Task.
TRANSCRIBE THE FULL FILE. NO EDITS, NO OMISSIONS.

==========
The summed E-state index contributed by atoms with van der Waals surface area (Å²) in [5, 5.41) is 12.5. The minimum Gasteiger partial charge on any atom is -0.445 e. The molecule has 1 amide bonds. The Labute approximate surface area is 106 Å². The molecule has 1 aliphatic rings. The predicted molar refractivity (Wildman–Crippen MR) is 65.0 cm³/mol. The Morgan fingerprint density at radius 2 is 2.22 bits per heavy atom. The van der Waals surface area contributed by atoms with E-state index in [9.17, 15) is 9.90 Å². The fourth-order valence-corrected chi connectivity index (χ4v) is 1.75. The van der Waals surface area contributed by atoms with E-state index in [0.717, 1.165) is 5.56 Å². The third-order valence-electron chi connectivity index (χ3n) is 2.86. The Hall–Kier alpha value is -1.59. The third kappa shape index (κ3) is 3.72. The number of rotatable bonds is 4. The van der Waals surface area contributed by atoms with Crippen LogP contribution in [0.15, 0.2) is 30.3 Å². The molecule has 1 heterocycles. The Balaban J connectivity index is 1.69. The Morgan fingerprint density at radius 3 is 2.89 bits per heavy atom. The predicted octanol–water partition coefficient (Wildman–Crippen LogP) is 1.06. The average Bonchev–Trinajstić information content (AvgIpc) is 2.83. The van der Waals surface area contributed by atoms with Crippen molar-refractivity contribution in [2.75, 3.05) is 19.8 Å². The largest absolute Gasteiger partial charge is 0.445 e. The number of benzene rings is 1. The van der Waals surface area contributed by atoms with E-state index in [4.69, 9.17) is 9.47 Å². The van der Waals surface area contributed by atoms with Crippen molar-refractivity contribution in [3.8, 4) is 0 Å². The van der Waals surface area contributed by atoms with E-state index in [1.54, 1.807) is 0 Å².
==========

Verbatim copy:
The summed E-state index contributed by atoms with van der Waals surface area (Å²) in [5, 5.41) is 12.5. The minimum Gasteiger partial charge on any atom is -0.445 e. The molecule has 1 amide bonds. The Labute approximate surface area is 106 Å². The molecule has 1 aliphatic rings. The predicted molar refractivity (Wildman–Crippen MR) is 65.0 cm³/mol. The Morgan fingerprint density at radius 2 is 2.22 bits per heavy atom. The van der Waals surface area contributed by atoms with E-state index in [9.17, 15) is 9.90 Å². The fourth-order valence-corrected chi connectivity index (χ4v) is 1.75. The van der Waals surface area contributed by atoms with E-state index in [0.717, 1.165) is 5.56 Å². The third-order valence-electron chi connectivity index (χ3n) is 2.86. The Hall–Kier alpha value is -1.59. The third kappa shape index (κ3) is 3.72. The number of rotatable bonds is 4. The van der Waals surface area contributed by atoms with Crippen LogP contribution in [0.15, 0.2) is 30.3 Å². The molecule has 1 heterocycles. The Balaban J connectivity index is 1.69. The Morgan fingerprint density at radius 3 is 2.89 bits per heavy atom. The predicted octanol–water partition coefficient (Wildman–Crippen LogP) is 1.06. The average Bonchev–Trinajstić information content (AvgIpc) is 2.83. The van der Waals surface area contributed by atoms with Crippen molar-refractivity contribution in [2.75, 3.05) is 19.8 Å². The largest absolute Gasteiger partial charge is 0.445 e. The number of benzene rings is 1. The van der Waals surface area contributed by atoms with E-state index in [4.69, 9.17) is 9.47 Å². The van der Waals surface area contributed by atoms with Crippen molar-refractivity contribution in [3.8, 4) is 0 Å². The van der Waals surface area contributed by atoms with E-state index in [1.54, 1.807) is 0 Å².